Naharnet/October 22/17/Amid growing tensions between the Free Patriotic Movement and the Lebanese Forces inside and outside the government, the LF is “inclined” to ask its ministers to “resign,” a media report said. LF leader Samir Geagea, who is currently in Australia, has told the LF ministers, “Prepare yourselves for resignation,” an LF source told ad-Diyar newspaper in remarks published Sunday. “He has put the LF’s senior officials in this picture in protest at the prevalent approach in running the country’s affairs,” the source said. “We have tried to reform to no avail,” the source added. Noting that LF deputy chief MP George Adwan did not express his own opinions in his latest speech in Parliament but rather those of the LF’s leadership, the LF source stressed that “the resignation of the LF’s ministers is not a rumor or a story for political circulation but rather a serious decision that will manifest itself within day, two weeks or perhaps when Dr. Geagea returns from his Australia trip.” Ad-Diyar quoted informed political sources as saying that the LF “has reservations over Prime Minister Saad Hariri’s performance and his submission to the president in all issues.”“The LF no longer sees any transparency in the government’s performance and it does not believe that the state is inclined to put an end to shady deals and the waste of public money,” the sources added. LF sources meanwhile lamented that “AMAL Movement, Hizbullah, the Progressive Socialist Party, al-Mustaqbal and (MP Suleiman) Franjieh are taking everything they want in the administrative appointments, while the LF -- the presidential tenure’s partner -- is being deprived of everything despite having three ministers in the Cabinet.”Christian “appointments are confined to the FPM and they only get approved following a meeting between the prime minister and Minister Jebran Bassil,” the sources decried. The LF sources however reassured that there will be no return to the pre-Maarab Agreement era between the LF and the FPM despite their different governance mentalities and political disagreements.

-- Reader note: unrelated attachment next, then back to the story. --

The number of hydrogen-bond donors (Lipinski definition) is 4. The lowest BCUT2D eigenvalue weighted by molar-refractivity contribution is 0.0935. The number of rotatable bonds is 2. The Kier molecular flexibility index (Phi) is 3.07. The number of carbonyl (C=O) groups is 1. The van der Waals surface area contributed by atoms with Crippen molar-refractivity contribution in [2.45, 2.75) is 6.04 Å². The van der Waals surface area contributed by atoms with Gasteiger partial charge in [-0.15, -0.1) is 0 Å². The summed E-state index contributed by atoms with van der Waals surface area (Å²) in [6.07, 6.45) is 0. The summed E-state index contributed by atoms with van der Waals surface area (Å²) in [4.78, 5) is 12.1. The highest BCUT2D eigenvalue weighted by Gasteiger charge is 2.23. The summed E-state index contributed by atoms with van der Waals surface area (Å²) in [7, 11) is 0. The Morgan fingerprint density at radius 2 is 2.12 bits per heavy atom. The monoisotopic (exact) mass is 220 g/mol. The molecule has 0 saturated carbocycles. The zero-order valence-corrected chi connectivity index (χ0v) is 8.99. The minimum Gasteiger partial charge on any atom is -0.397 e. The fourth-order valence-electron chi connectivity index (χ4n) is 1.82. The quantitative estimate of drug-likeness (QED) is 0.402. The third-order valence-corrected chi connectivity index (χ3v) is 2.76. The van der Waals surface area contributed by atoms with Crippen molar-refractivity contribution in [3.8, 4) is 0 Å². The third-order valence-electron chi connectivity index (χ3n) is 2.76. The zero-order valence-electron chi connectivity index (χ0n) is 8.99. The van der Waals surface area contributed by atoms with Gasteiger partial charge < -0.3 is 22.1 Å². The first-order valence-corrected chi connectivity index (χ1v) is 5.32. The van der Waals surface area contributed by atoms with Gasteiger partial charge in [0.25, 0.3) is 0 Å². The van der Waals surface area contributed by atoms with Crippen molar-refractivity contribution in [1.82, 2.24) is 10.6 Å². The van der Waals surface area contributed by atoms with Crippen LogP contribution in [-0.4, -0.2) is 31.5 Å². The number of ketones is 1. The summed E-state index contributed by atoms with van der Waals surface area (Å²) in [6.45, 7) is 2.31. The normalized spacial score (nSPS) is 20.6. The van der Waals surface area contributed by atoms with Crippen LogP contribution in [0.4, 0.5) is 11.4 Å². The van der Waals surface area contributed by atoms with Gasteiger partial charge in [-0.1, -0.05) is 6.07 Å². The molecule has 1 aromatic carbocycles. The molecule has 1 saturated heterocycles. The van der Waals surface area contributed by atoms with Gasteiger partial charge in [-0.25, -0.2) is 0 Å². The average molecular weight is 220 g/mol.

LF, Kataeb Slam Attempt to Torch Their Offices in Akkar